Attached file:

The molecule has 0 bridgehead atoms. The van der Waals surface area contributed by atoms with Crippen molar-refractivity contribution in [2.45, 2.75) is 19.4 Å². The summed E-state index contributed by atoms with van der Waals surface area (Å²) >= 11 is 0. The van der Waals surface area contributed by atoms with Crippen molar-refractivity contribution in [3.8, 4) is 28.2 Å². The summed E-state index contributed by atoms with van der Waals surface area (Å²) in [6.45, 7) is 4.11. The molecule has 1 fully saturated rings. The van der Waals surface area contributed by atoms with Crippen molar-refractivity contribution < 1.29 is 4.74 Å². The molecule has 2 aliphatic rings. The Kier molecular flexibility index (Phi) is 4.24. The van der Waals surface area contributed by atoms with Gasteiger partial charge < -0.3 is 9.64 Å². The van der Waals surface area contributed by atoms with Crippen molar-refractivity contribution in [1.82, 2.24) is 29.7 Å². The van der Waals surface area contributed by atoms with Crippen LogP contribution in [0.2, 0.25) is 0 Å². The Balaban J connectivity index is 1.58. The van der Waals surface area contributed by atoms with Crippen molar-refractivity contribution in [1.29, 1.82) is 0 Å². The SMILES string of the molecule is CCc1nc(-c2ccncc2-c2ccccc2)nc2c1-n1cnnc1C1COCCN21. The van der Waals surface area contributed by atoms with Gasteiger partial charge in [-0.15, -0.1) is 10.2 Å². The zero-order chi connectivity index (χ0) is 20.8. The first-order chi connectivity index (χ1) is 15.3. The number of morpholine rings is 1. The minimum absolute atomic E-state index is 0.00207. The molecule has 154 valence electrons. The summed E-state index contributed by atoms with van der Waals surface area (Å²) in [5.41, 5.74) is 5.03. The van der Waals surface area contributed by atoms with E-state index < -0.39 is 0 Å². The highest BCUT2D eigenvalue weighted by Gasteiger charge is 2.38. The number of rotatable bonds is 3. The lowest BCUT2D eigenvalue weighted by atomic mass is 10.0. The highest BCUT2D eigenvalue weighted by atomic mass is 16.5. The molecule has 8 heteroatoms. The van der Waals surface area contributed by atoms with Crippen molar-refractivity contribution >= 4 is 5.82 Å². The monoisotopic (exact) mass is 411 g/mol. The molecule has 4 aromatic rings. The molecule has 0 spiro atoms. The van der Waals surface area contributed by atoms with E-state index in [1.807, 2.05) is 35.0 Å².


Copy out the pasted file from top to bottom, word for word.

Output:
The molecule has 0 bridgehead atoms. The van der Waals surface area contributed by atoms with Crippen molar-refractivity contribution in [2.45, 2.75) is 19.4 Å². The summed E-state index contributed by atoms with van der Waals surface area (Å²) >= 11 is 0. The van der Waals surface area contributed by atoms with Crippen molar-refractivity contribution in [3.8, 4) is 28.2 Å². The summed E-state index contributed by atoms with van der Waals surface area (Å²) in [6.45, 7) is 4.11. The molecule has 1 fully saturated rings. The van der Waals surface area contributed by atoms with Crippen molar-refractivity contribution < 1.29 is 4.74 Å². The molecule has 2 aliphatic rings. The Kier molecular flexibility index (Phi) is 4.24. The van der Waals surface area contributed by atoms with Gasteiger partial charge < -0.3 is 9.64 Å². The van der Waals surface area contributed by atoms with Crippen molar-refractivity contribution in [1.82, 2.24) is 29.7 Å². The van der Waals surface area contributed by atoms with Crippen LogP contribution in [0.2, 0.25) is 0 Å². The Balaban J connectivity index is 1.58. The van der Waals surface area contributed by atoms with Crippen molar-refractivity contribution in [1.29, 1.82) is 0 Å². The SMILES string of the molecule is CCc1nc(-c2ccncc2-c2ccccc2)nc2c1-n1cnnc1C1COCCN21. The van der Waals surface area contributed by atoms with Gasteiger partial charge in [-0.15, -0.1) is 10.2 Å². The zero-order chi connectivity index (χ0) is 20.8. The first-order chi connectivity index (χ1) is 15.3. The number of morpholine rings is 1. The minimum absolute atomic E-state index is 0.00207. The molecule has 154 valence electrons. The summed E-state index contributed by atoms with van der Waals surface area (Å²) in [5.41, 5.74) is 5.03. The van der Waals surface area contributed by atoms with E-state index < -0.39 is 0 Å². The highest BCUT2D eigenvalue weighted by Gasteiger charge is 2.38. The number of rotatable bonds is 3. The lowest BCUT2D eigenvalue weighted by atomic mass is 10.0. The highest BCUT2D eigenvalue weighted by atomic mass is 16.5. The molecule has 8 heteroatoms. The van der Waals surface area contributed by atoms with Crippen molar-refractivity contribution >= 4 is 5.82 Å². The monoisotopic (exact) mass is 411 g/mol. The molecule has 4 aromatic rings. The molecule has 0 spiro atoms. The van der Waals surface area contributed by atoms with E-state index in [1.807, 2.05) is 35.0 Å².